Small amounts of cryogenic liquid can expand into very large volumes of gas so it's more cost effective to transport them in their liquid state.

While conventionally used in blanketing and inert offshore applications, on-site gaseous nitrogen - supplied at high flow rates and pressures - is finding increased use in drilling, injection for reservoir and wellbore pressure maintenance, and in coiled tubing operations.
 
How are cryogenic liquids transported and stored?

Cryogenic liquids are shipped and stored in highly engineered thermally insulated containers. These cryogenic liquid containers are specifically designed to withstand rapid temperature changes and extreme differences in temperature.

Suretank's offshore cryogenic tanks are designed and approved to transport bulk cryogenic liquids to offshore platforms and rigs via rail, road and sea. Their compact design is constructed to fit in confined spaces on the oil rigs and to withstand the harsh offshore environment.

Our design is fully compliant with all international safety and quality standards, including DNV 2.7-1, ADR, RID, IMDG, US DOT, ASME U-stamp, CSC, providing optimum access and storage, long life and low maintenance.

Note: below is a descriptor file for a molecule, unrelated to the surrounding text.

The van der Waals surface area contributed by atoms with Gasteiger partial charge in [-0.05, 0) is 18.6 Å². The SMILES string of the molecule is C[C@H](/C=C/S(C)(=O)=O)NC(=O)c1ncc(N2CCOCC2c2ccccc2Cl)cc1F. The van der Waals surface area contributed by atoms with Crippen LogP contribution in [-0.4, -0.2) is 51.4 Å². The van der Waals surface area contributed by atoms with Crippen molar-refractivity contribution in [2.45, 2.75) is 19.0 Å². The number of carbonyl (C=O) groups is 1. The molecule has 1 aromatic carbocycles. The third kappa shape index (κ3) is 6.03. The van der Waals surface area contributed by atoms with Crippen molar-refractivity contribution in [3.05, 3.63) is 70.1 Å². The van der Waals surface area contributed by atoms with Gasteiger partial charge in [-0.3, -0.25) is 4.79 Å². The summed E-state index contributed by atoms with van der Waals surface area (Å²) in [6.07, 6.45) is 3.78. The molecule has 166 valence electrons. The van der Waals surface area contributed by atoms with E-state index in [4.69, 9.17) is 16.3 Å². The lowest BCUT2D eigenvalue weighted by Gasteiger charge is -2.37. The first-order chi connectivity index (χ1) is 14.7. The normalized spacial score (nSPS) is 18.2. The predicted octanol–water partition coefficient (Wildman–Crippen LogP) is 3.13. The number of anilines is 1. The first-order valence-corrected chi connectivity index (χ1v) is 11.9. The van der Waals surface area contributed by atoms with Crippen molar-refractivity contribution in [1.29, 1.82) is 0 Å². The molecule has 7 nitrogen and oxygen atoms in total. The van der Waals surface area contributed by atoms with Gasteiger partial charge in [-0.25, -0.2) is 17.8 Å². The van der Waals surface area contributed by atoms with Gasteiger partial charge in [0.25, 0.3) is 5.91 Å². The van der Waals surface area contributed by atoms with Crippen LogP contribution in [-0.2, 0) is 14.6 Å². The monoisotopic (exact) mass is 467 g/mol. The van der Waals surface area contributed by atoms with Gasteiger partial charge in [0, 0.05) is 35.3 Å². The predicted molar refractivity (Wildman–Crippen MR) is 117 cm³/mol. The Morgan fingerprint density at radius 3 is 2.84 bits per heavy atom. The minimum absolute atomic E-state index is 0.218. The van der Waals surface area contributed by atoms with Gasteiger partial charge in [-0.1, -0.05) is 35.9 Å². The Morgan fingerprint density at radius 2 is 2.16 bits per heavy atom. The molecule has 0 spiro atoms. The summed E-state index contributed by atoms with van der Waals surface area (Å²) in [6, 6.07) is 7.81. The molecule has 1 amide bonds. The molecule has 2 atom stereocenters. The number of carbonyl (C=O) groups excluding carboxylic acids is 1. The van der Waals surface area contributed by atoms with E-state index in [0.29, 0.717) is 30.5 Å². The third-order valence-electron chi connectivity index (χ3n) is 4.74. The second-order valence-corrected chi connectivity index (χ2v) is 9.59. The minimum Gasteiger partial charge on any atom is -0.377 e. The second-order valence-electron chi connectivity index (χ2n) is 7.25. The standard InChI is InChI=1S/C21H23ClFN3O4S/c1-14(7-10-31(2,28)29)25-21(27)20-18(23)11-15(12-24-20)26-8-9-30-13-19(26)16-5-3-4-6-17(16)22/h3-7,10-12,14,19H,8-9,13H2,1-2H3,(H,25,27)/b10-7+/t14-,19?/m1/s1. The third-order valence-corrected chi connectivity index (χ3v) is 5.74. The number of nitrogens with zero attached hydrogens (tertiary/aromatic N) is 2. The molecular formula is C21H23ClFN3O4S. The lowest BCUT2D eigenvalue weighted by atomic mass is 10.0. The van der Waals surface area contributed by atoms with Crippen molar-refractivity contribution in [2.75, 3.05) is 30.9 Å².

The storage frames are designed for safe and secure stacking during transport and are available in bolt-down versions, which has a fully removable tank and pipe work, for easy maintenance of both the frame and vessel. Customers also have the option of specifying a stainless steel or carbon steel outer vessel, depending on their requirements.


What are the main challenges when manufacturing a tank that will contain cryogenic liquids?

The key design criteria for a Cryogenic tank is to minimize heat transfer from the atmosphere to the inner vessel. When a large temperature differential exists, this is a significant challenge. Any heat ingress will cause the pressure to rise. When the pressure reaches the pressure relief valve setting, some product will be discharged, and the pressure is reduced and the cycle continues.